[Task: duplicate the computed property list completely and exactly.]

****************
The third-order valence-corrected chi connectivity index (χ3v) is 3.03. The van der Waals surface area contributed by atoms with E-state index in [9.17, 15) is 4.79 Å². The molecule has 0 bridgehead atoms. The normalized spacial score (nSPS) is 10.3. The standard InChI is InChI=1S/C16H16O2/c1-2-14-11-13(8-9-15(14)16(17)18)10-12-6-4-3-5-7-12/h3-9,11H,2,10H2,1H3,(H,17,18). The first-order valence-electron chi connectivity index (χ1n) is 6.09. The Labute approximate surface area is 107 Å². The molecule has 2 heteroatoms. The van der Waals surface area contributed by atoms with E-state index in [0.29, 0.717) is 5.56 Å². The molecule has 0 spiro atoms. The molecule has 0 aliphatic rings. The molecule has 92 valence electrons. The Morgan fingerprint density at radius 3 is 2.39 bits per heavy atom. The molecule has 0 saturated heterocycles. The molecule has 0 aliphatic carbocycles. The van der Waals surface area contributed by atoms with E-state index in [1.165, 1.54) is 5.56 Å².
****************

The third-order valence-corrected chi connectivity index (χ3v) is 3.03. The van der Waals surface area contributed by atoms with E-state index in [9.17, 15) is 4.79 Å². The molecule has 0 bridgehead atoms. The normalized spacial score (nSPS) is 10.3. The standard InChI is InChI=1S/C16H16O2/c1-2-14-11-13(8-9-15(14)16(17)18)10-12-6-4-3-5-7-12/h3-9,11H,2,10H2,1H3,(H,17,18). The first-order valence-electron chi connectivity index (χ1n) is 6.09. The Labute approximate surface area is 107 Å². The molecule has 2 heteroatoms. The van der Waals surface area contributed by atoms with E-state index in [0.29, 0.717) is 5.56 Å². The molecule has 0 spiro atoms. The molecule has 0 aliphatic rings. The molecule has 92 valence electrons. The Morgan fingerprint density at radius 3 is 2.39 bits per heavy atom. The molecule has 0 saturated heterocycles. The molecule has 0 aliphatic carbocycles. The van der Waals surface area contributed by atoms with E-state index in [1.165, 1.54) is 5.56 Å².